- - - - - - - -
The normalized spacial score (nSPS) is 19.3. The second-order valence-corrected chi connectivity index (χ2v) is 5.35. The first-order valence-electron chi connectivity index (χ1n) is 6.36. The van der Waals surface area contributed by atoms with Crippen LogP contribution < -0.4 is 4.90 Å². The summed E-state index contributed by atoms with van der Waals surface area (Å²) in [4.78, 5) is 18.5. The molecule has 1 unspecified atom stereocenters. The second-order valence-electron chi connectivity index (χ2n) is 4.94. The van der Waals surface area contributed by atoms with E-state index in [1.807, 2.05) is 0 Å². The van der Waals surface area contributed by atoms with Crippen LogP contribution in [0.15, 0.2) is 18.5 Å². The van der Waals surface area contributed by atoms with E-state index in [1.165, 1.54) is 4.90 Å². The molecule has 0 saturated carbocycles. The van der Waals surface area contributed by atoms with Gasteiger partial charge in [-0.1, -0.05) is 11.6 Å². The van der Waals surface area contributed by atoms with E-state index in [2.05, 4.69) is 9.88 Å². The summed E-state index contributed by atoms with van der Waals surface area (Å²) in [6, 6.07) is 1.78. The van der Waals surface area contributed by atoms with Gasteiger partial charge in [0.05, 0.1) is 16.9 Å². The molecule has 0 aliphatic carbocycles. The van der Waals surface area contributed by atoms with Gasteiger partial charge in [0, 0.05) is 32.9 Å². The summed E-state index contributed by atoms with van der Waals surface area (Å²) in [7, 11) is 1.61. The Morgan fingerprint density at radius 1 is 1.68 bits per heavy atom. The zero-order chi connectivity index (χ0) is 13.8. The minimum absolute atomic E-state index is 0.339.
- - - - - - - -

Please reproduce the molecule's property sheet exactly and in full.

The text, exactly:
The normalized spacial score (nSPS) is 19.3. The second-order valence-corrected chi connectivity index (χ2v) is 5.35. The first-order valence-electron chi connectivity index (χ1n) is 6.36. The van der Waals surface area contributed by atoms with Crippen LogP contribution < -0.4 is 4.90 Å². The summed E-state index contributed by atoms with van der Waals surface area (Å²) in [4.78, 5) is 18.5. The molecule has 1 unspecified atom stereocenters. The second-order valence-electron chi connectivity index (χ2n) is 4.94. The van der Waals surface area contributed by atoms with E-state index in [1.807, 2.05) is 0 Å². The van der Waals surface area contributed by atoms with Crippen LogP contribution in [0.15, 0.2) is 18.5 Å². The van der Waals surface area contributed by atoms with E-state index in [1.165, 1.54) is 4.90 Å². The molecule has 0 saturated carbocycles. The van der Waals surface area contributed by atoms with Gasteiger partial charge in [-0.1, -0.05) is 11.6 Å². The van der Waals surface area contributed by atoms with E-state index in [2.05, 4.69) is 9.88 Å². The summed E-state index contributed by atoms with van der Waals surface area (Å²) in [6, 6.07) is 1.78. The van der Waals surface area contributed by atoms with Gasteiger partial charge in [0.05, 0.1) is 16.9 Å². The molecule has 0 aliphatic carbocycles. The van der Waals surface area contributed by atoms with Gasteiger partial charge in [0, 0.05) is 32.9 Å². The summed E-state index contributed by atoms with van der Waals surface area (Å²) in [7, 11) is 1.61. The Morgan fingerprint density at radius 1 is 1.68 bits per heavy atom. The zero-order chi connectivity index (χ0) is 13.8. The minimum absolute atomic E-state index is 0.339.